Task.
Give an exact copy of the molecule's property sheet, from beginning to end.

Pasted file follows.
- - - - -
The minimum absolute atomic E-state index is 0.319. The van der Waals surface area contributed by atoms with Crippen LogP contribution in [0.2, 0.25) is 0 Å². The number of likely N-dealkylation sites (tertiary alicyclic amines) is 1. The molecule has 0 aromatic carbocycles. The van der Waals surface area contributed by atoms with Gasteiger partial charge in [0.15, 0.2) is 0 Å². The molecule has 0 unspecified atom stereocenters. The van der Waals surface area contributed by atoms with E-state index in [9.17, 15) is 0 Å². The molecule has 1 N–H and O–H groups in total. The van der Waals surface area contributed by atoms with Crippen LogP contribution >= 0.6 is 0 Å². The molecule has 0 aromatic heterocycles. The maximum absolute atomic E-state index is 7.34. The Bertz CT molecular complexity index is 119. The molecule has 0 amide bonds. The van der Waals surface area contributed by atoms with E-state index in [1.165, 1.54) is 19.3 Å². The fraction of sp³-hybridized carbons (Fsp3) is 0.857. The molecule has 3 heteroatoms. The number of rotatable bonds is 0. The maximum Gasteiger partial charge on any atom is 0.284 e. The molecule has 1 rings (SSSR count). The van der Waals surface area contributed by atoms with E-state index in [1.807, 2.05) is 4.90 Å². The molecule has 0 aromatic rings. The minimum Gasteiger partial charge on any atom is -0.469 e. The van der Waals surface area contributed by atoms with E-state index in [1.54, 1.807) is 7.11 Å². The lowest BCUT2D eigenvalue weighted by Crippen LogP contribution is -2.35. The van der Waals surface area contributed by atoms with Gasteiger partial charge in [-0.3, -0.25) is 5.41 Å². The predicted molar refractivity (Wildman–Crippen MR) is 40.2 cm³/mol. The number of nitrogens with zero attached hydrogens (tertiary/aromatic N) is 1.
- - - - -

The minimum absolute atomic E-state index is 0.319. The van der Waals surface area contributed by atoms with Crippen LogP contribution in [0.2, 0.25) is 0 Å². The number of likely N-dealkylation sites (tertiary alicyclic amines) is 1. The molecule has 0 aromatic carbocycles. The van der Waals surface area contributed by atoms with Gasteiger partial charge in [0.15, 0.2) is 0 Å². The molecule has 0 unspecified atom stereocenters. The van der Waals surface area contributed by atoms with E-state index in [9.17, 15) is 0 Å². The molecule has 1 N–H and O–H groups in total. The van der Waals surface area contributed by atoms with Crippen LogP contribution >= 0.6 is 0 Å². The molecule has 0 aromatic heterocycles. The maximum absolute atomic E-state index is 7.34. The Bertz CT molecular complexity index is 119. The molecule has 0 amide bonds. The van der Waals surface area contributed by atoms with E-state index in [1.165, 1.54) is 19.3 Å². The fraction of sp³-hybridized carbons (Fsp3) is 0.857. The molecule has 3 heteroatoms. The number of rotatable bonds is 0. The maximum Gasteiger partial charge on any atom is 0.284 e. The molecule has 1 rings (SSSR count). The van der Waals surface area contributed by atoms with E-state index in [1.807, 2.05) is 4.90 Å². The molecule has 0 aromatic rings. The minimum Gasteiger partial charge on any atom is -0.469 e. The van der Waals surface area contributed by atoms with E-state index in [1.54, 1.807) is 7.11 Å². The lowest BCUT2D eigenvalue weighted by Crippen LogP contribution is -2.35. The van der Waals surface area contributed by atoms with Gasteiger partial charge in [-0.3, -0.25) is 5.41 Å². The predicted molar refractivity (Wildman–Crippen MR) is 40.2 cm³/mol. The number of nitrogens with zero attached hydrogens (tertiary/aromatic N) is 1.